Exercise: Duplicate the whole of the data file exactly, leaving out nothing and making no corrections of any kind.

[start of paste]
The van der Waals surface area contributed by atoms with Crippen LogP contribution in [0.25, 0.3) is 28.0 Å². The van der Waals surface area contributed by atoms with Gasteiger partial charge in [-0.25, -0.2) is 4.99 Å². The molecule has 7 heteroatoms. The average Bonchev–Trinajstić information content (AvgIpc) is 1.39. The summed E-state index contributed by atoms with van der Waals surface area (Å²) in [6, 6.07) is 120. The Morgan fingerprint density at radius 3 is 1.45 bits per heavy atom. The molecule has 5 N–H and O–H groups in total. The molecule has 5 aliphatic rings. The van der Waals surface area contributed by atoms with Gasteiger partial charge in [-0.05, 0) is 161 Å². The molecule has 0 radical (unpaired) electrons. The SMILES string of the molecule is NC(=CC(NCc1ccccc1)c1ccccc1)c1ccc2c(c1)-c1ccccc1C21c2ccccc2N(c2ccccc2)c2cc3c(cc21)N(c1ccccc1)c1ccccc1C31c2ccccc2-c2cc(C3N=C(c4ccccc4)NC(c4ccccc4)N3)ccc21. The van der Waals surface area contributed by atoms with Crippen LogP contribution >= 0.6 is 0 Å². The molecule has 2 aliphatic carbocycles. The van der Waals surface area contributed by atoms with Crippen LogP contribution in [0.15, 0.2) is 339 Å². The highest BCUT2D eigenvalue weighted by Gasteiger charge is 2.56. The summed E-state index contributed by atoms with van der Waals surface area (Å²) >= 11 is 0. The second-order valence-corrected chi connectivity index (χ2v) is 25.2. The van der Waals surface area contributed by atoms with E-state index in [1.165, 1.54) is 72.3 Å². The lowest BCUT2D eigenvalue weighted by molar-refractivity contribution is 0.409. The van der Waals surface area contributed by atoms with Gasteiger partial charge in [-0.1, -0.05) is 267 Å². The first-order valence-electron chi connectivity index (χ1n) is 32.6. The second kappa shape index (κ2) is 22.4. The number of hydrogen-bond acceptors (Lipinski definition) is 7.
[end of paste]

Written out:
The van der Waals surface area contributed by atoms with Crippen LogP contribution in [0.25, 0.3) is 28.0 Å². The van der Waals surface area contributed by atoms with Gasteiger partial charge in [-0.25, -0.2) is 4.99 Å². The molecule has 7 heteroatoms. The average Bonchev–Trinajstić information content (AvgIpc) is 1.39. The summed E-state index contributed by atoms with van der Waals surface area (Å²) in [6, 6.07) is 120. The Morgan fingerprint density at radius 3 is 1.45 bits per heavy atom. The molecule has 5 N–H and O–H groups in total. The molecule has 5 aliphatic rings. The van der Waals surface area contributed by atoms with Gasteiger partial charge in [-0.05, 0) is 161 Å². The molecule has 0 radical (unpaired) electrons. The SMILES string of the molecule is NC(=CC(NCc1ccccc1)c1ccccc1)c1ccc2c(c1)-c1ccccc1C21c2ccccc2N(c2ccccc2)c2cc3c(cc21)N(c1ccccc1)c1ccccc1C31c2ccccc2-c2cc(C3N=C(c4ccccc4)NC(c4ccccc4)N3)ccc21. The van der Waals surface area contributed by atoms with Crippen LogP contribution >= 0.6 is 0 Å². The molecule has 2 aliphatic carbocycles. The van der Waals surface area contributed by atoms with Crippen LogP contribution in [0.15, 0.2) is 339 Å². The highest BCUT2D eigenvalue weighted by Gasteiger charge is 2.56. The summed E-state index contributed by atoms with van der Waals surface area (Å²) >= 11 is 0. The second-order valence-corrected chi connectivity index (χ2v) is 25.2. The van der Waals surface area contributed by atoms with E-state index in [1.165, 1.54) is 72.3 Å². The lowest BCUT2D eigenvalue weighted by molar-refractivity contribution is 0.409. The van der Waals surface area contributed by atoms with Gasteiger partial charge in [-0.1, -0.05) is 267 Å². The first-order valence-electron chi connectivity index (χ1n) is 32.6. The second kappa shape index (κ2) is 22.4. The number of hydrogen-bond acceptors (Lipinski definition) is 7.